In most cases, the child tax credit is nonrefundable, meaning if your credit is bigger than your tax liability, your tax bill is just reduced to zero. Any remaining unused credit is lost.
However, in certain cases, you can get a child tax credit refund when the credit exceeds your tax liability. This means that you would get a check for the remaining child tax credit after your tax bill has been reduced to zero. This refundable child tax credit is called the Additional Child Tax Credit.
The formula for calculating the refundable Additional Child Tax Credit is fairly complicated and a good reason to use TurboTax. If you have one or more qualifying children and more than $3,000 of earned income (income from wages and other job-related compensation), you may be entitled to a refund of up to 15 percent of your earned income (including tax-free combat pay) in excess of $3,000.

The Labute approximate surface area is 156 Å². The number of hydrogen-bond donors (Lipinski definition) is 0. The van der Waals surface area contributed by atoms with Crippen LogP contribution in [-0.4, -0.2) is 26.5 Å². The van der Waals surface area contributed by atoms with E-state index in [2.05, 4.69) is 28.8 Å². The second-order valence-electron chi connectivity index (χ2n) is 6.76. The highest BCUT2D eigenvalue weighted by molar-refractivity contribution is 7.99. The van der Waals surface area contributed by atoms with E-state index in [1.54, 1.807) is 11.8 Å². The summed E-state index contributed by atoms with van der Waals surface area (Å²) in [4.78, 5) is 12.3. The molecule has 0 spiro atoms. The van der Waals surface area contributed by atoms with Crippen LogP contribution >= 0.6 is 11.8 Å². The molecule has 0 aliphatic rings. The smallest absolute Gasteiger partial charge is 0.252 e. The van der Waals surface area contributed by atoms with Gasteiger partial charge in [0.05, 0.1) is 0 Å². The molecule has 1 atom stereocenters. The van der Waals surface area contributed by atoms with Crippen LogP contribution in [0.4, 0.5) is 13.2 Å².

Or, if your earned income is less than $3,000, you may be eligible for a refundable credit if you have three or more qualifying children and you paid Social Security taxes that exceeded your earned income credit.
The 2009 Stimulus Act made it much easier to qualify for the refundable Additional Child Tax Credit by lowering the earned income threshold to $3,000.
As a result, more people with modest incomes should qualify for larger refunds.